Miriam Reiss will be hosting the following webinar on February 21, 2019, from 12:00 p.m.–1:00 p.m. PT (3:00 p.m.–4:00 p.m. ET).
Please visit our webinar page to register for the event.
As an executive coach for over 20 years—and WITI (Women in Technology International) webinar presenter and conference speaker for 12 of those years—I've come across a wide range of personalities. From the C-level IT'er who frequently scheduled last second, sunrise team meetings, to the executive who insisted that direct reports follow his own, specific format. I've seen bosses, employees, and co-workers create emotionally stressful, charged environments for those around them.
While it's hard being around difficult people, it's harder if that person is your boss or supervisor. According to a Gallup poll, more than 75% of employees in the United States quit their jobs because of their bosses—and not because of the job, the company, or a lack of opportunity. I've seen clients' work performance, sleep, health, home life, personal relationships, self-worth, and self-confidence negatively impacted by difficult bosses. Challenging supervisors can block otherwise high performers' levels of motivation and resulting success.
Over time, I've come to identify 13 classic, difficult personality types that show up regularly in organizational settings, along with six personality subtypes. And, just to keep things interesting, these types aren't always cut-and-dried. A difficult person may be a combination of more than one type. While you might be able to guess some of the types, such as the control freak and the gossip, other types are more subtle to the eye but still manage to do significant damage to organizational productivity and bottom line.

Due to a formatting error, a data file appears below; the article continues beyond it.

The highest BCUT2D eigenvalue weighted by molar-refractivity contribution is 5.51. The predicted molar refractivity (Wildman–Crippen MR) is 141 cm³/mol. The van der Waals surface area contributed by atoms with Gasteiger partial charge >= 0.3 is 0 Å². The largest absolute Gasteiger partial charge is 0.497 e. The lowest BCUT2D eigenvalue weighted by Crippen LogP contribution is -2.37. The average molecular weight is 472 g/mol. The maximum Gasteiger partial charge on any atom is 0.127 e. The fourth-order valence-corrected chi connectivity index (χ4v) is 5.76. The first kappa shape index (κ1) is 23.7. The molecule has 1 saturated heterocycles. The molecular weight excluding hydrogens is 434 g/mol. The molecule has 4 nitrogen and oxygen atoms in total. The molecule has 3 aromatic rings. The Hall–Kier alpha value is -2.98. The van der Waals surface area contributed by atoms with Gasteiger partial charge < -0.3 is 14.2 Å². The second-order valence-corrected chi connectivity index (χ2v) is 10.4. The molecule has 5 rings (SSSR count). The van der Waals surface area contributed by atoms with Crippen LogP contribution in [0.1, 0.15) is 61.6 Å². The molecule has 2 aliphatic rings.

While each type has its own specific behaviors and needs to be dealt with in customized ways, here are some overall tips for dealing with difficult personality types:
Don't Try to Change Them
Difficult personalities often attract fixers, people who want to change their behavior. While the fixer may say that they're not trying to change the difficult person's behavior, their actions typically indicate otherwise. Know that trying to fix a difficult personality is a lost cause. It's not in the job description to fix difficult people.
One-Size Doesn't Fit All
For sustained effectiveness, each of the difficult types needs to be approached in specific ways. What works with one type may backfire with another.
Difficult types of people are often more sensitive. A tough exterior doesn't equate to a tough interior.
Success with a difficult person will be directly linked to neutrality. When acting reactive or judgmental, expect defensiveness or anger from the difficult person.
Dr. Miriam Reiss, DSS, MCC, executive coach, speaker, and WITI webinar leader, is a specialist in leadership development, neuroscience, psychology, marketing, and wellness. She specializes in working with women in technology. You may contact Miriam at firstname.lastname@example.org.